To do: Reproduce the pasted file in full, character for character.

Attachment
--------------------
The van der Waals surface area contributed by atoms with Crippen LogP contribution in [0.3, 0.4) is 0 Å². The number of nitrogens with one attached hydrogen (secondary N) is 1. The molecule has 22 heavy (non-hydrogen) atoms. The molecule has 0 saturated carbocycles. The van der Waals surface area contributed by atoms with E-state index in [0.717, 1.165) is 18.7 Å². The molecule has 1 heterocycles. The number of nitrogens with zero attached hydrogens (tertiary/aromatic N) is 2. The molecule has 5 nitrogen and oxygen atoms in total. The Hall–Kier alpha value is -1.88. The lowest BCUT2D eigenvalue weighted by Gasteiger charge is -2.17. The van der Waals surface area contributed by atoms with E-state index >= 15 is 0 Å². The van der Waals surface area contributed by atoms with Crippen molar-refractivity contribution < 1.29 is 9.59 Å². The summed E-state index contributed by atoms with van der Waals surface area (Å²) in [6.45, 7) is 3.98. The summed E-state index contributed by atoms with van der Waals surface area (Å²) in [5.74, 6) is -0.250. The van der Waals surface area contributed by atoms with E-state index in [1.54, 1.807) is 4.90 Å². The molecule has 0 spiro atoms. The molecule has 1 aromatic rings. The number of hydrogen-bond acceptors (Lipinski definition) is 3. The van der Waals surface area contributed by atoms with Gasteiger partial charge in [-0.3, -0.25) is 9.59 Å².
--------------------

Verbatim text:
The van der Waals surface area contributed by atoms with Crippen LogP contribution in [0.3, 0.4) is 0 Å². The number of nitrogens with one attached hydrogen (secondary N) is 1. The molecule has 22 heavy (non-hydrogen) atoms. The molecule has 0 saturated carbocycles. The van der Waals surface area contributed by atoms with E-state index in [0.717, 1.165) is 18.7 Å². The molecule has 1 heterocycles. The number of nitrogens with zero attached hydrogens (tertiary/aromatic N) is 2. The molecule has 5 nitrogen and oxygen atoms in total. The Hall–Kier alpha value is -1.88. The lowest BCUT2D eigenvalue weighted by Gasteiger charge is -2.17. The van der Waals surface area contributed by atoms with E-state index >= 15 is 0 Å². The van der Waals surface area contributed by atoms with Crippen molar-refractivity contribution < 1.29 is 9.59 Å². The summed E-state index contributed by atoms with van der Waals surface area (Å²) in [6.45, 7) is 3.98. The summed E-state index contributed by atoms with van der Waals surface area (Å²) in [5.74, 6) is -0.250. The van der Waals surface area contributed by atoms with E-state index in [1.54, 1.807) is 4.90 Å². The molecule has 0 spiro atoms. The molecule has 1 aromatic rings. The number of hydrogen-bond acceptors (Lipinski definition) is 3. The van der Waals surface area contributed by atoms with Gasteiger partial charge in [-0.3, -0.25) is 9.59 Å².